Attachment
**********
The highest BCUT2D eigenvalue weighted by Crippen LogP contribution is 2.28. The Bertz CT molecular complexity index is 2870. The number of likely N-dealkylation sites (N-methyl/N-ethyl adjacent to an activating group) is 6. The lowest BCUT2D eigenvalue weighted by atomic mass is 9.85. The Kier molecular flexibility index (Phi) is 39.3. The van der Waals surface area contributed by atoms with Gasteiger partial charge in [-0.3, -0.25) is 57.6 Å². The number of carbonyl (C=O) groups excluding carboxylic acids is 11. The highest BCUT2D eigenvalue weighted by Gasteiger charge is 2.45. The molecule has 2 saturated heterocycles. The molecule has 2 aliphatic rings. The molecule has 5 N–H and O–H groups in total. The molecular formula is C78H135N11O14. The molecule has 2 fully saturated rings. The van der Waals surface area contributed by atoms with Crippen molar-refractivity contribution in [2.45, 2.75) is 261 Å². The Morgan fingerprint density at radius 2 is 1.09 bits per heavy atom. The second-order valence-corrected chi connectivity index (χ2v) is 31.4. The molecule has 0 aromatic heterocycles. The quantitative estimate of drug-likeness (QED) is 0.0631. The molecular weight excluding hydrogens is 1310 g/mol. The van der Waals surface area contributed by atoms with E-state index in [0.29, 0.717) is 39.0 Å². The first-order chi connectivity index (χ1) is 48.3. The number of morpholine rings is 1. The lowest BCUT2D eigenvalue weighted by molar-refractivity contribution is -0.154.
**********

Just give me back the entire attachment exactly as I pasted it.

The highest BCUT2D eigenvalue weighted by Crippen LogP contribution is 2.28. The Bertz CT molecular complexity index is 2870. The number of likely N-dealkylation sites (N-methyl/N-ethyl adjacent to an activating group) is 6. The lowest BCUT2D eigenvalue weighted by atomic mass is 9.85. The Kier molecular flexibility index (Phi) is 39.3. The van der Waals surface area contributed by atoms with Gasteiger partial charge in [-0.3, -0.25) is 57.6 Å². The number of carbonyl (C=O) groups excluding carboxylic acids is 11. The highest BCUT2D eigenvalue weighted by Gasteiger charge is 2.45. The molecule has 2 saturated heterocycles. The molecule has 2 aliphatic rings. The molecule has 5 N–H and O–H groups in total. The molecular formula is C78H135N11O14. The molecule has 2 fully saturated rings. The van der Waals surface area contributed by atoms with Crippen molar-refractivity contribution in [2.45, 2.75) is 261 Å². The Morgan fingerprint density at radius 2 is 1.09 bits per heavy atom. The second-order valence-corrected chi connectivity index (χ2v) is 31.4. The molecule has 0 aromatic heterocycles. The quantitative estimate of drug-likeness (QED) is 0.0631. The molecular weight excluding hydrogens is 1310 g/mol. The van der Waals surface area contributed by atoms with E-state index in [0.29, 0.717) is 39.0 Å². The first-order chi connectivity index (χ1) is 48.3. The number of morpholine rings is 1. The lowest BCUT2D eigenvalue weighted by molar-refractivity contribution is -0.154.